Emergence of Post Structuralism

Post-structuralism, a movement emerged in France during the 1960s which criticized structuralism. The period was marked by political anxiety, as students and workers alike rebelled against the state in May 1968, nearly causing the downfall of the French government. As a result, there was increased interest in alternative radical philosophies, including feminism, Western Marxism, anarchism, and phenomenology. These disparate perspectives, which Michel Foucault later labeled "subjugated knowledge," were all linked by being critical of dominant Western philosophy and culture. Post-structuralism offered a means of justifying these criticisms, by exposing the underlying assumptions of many Western norms. Post-structuralism philosophers like Derrida and Foucault did not form a self-conscious group, but each responded to the traditions of phenomenology and structuralism.The difference between structurlism and post- Structuralism was that structuralism, an intellectual movement in France in the 1950s and 1960s, that studied the underlying structures in cultural products and used analytical concepts from linguistics, psychology, anthropology and other fields to interpret those structures. It emphasized the logical and scientific nature of its results.

Post-structuralism offers a study of how knowledge is produced and a critique of structuralism premises. It argues that because history and culture condition the study of underlying structures it is subject to biases and misinterpretations. To understand an object (e.g. one of the many meanings of a text), a post-structuralist approach argues, it is necessary to study both the object itself and the systems of knowledge that produced the object. Post-structural practices generally operate on some basic assumptions:

• Post-structuralists hold that the concept of "self" as a separate, singular, and coherent entity is a fictional construct. Instead, an individual comprises tensions between conflicting knowledge claims (e.g. gender, race, class, profession, etc.). Therefore, to properly study a text a reader must understand how the work is related to his or her own personal concept of self. This self-perception plays a critical role in one's interpretation of meaning. While different thinkers' views on the self (or the subject) vary, it is often said to be constituted by discourse(s). Lacan's account includes a psychoanalytic dimension, while Derrida stresses the effects of power on the self. This is thought to be a component of post-modernist theory.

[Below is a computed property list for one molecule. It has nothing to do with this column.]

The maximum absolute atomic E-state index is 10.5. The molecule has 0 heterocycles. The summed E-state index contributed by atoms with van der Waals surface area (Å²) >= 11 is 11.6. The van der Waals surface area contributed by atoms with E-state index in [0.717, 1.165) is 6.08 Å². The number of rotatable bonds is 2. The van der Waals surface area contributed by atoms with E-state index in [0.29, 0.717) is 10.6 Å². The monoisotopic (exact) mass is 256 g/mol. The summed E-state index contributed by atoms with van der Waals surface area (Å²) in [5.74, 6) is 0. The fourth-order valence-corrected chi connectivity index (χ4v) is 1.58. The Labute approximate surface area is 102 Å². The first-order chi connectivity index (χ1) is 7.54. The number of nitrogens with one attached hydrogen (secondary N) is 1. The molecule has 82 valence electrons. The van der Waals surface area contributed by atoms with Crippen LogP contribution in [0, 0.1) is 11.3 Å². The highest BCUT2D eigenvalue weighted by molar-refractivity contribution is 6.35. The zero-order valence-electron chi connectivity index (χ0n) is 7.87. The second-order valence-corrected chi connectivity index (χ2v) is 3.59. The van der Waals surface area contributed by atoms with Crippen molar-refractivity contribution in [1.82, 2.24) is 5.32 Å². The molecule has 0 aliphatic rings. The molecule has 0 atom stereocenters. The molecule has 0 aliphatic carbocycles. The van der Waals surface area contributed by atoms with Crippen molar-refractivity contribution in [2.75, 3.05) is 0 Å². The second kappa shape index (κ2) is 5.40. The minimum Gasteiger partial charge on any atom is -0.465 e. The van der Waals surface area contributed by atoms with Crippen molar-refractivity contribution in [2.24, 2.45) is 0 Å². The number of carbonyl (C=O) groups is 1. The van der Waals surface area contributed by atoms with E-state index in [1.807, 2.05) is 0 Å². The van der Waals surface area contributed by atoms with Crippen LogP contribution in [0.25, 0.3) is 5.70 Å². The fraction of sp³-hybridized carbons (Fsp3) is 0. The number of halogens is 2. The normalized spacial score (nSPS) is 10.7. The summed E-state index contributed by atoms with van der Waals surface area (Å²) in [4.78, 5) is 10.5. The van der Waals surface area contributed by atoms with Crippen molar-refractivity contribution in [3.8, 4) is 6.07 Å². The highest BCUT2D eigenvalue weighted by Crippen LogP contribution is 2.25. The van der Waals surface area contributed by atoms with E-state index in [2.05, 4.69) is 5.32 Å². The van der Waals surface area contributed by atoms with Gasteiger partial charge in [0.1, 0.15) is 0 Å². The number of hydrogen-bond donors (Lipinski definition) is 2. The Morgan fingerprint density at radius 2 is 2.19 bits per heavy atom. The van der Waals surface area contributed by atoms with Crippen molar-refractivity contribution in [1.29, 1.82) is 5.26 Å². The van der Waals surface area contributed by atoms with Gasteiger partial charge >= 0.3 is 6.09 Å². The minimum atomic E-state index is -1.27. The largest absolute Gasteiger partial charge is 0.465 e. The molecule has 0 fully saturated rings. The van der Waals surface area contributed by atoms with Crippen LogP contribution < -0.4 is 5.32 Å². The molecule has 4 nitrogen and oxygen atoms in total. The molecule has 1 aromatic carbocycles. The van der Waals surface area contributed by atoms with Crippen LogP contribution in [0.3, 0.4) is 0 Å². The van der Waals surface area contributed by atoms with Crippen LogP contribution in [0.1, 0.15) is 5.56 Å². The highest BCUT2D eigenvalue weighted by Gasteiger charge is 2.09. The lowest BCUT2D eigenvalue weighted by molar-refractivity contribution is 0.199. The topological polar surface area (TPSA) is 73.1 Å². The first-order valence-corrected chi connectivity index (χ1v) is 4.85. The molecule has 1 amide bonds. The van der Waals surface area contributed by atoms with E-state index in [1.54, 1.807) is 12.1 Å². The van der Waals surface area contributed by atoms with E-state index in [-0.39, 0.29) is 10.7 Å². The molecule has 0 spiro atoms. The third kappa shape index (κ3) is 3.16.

• The author's intended meaning, such as it is (for the author's identity as a stable "self" with a single, discernible "intent" is also a fictional construct), is secondary to the meaning that the reader perceives. Post-structuralism rejects the idea of a literary text having a single purpose, a single meaning, or one singular existence. Instead, every individual reader creates a new and individual purpose, meaning, and existence for a given text. To step outside of literary theory, this position is generalizable to any situation where a subject perceives a sign. Meaning (or the signified, in Saussure's scheme, which is as heavily presumed upon in post-structuralism as in structuralism) is constructed by an individual from a signifier. This is why the signified is said to 'slide' under the signifier, and explains the talk about the "primacy of the signifier."

• A post-structuralist critic must be able to use a variety of perspectives to create a multifaceted interpretation of a text, even if these interpretations conflict with one another. It is particularly important to analyze how the meanings of a text shift in relation to certain variables, usually involving the identity of the reader.